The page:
Confrontation with Acinetobacter Baumannii by Exploiting its Biofilm: An Insight to Vaccine Development


Yaser Fattahian 1 , Iraj Rasooli 1 , * , Seyed Latif Mousavi Gargari 1 , Gunnar Sandstrm 2 , Mohammad Reza Rahbar 3 , Jafar Amani 4 , Shakiba Darvish Alipour Astaneh 1

1 Department of Biology, Shahed University, Tehran, IR Iran

2 Karolinska Institutet and Karolinska, University Hospital, Huddinge, Department of Laboratory Medicine, Division of Clinical Microbiology, Stockholm, Sweden

3 Molecular Diagnosis Department, Saadati Pathobiology Laboratory, Shiraz, IR Iran

4 Applied Biotechnology Research Center, Baqiyatallah Medical Science University, Tehran, IR Iran

How to Cite: Fattahian Y, Rasooli I, Mousavi Gargari S L, Sandstrm G, Rahbar M R, et al. Confrontation with Acinetobacter Baumannii by Exploiting its Biofilm: An Insight to Vaccine Development, Arch Clin Infect Dis. Online ahead of Print ; 7(1):0-0.


Archives of Clinical Infectious Diseases: 7 (1); 0-0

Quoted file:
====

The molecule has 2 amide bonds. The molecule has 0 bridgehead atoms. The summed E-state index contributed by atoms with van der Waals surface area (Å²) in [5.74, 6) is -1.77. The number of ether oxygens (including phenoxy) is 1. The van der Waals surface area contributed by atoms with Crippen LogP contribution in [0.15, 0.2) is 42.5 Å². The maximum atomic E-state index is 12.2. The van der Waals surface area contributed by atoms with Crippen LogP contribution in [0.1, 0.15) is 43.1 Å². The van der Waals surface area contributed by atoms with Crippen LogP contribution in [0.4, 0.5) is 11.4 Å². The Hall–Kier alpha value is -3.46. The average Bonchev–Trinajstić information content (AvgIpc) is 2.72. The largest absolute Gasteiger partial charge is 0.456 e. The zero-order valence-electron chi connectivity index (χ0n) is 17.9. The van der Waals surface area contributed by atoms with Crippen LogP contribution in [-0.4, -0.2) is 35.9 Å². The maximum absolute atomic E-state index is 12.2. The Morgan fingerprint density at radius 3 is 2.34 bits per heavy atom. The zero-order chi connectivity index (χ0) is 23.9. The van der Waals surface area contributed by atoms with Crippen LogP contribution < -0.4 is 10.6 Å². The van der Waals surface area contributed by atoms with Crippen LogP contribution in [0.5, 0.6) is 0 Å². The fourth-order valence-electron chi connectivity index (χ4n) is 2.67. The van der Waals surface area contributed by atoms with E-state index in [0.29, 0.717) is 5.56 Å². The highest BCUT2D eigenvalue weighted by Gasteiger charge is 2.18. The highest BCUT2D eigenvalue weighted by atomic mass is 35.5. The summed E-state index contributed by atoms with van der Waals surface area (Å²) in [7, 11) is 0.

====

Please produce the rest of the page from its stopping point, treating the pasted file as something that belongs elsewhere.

Article Type: Research Article


Objectives: Acinetobacter baumannii is an opportunistic pathogen that causes serious infections in humans by colonization of medical devices. The capacity of this pathogen to persist in hospital settings could be due to its ability to form biofilms. In the present study we evaluated the effect of antibodies against one of surface components of A. baumannii on in vitro biofilm formation.

Materials and Methods: The 1113 bp fragment of Bap (biofilm associate protein)gene from A. baumannii genome was amplified and cloned. The recombinant protein was expressed and purified and used to raise antibodies in mice. Antibody titer was evaluated by ELISA. In vitro biofilm inhibition was evaluated using the mice sera.

Results: Injection of Bap subunit resulted in high titers of antibody. Immunized mice serum had significant (P< 0.001) inhibitory effect on biofilm formation. In vitro inhibition of biofilm formation by A. baumannii was studied at 1:50 concentrations of immunized and unimmunized mice sera. Immunized mice serum had significant (P <0.001) inhibitory effect on biofilm formation.

Conclusions: Adsorption of antibodies to Bap might interfere with bacterial adhesion to the surface. These antibodies were found to be potent biofilm inhibitors.

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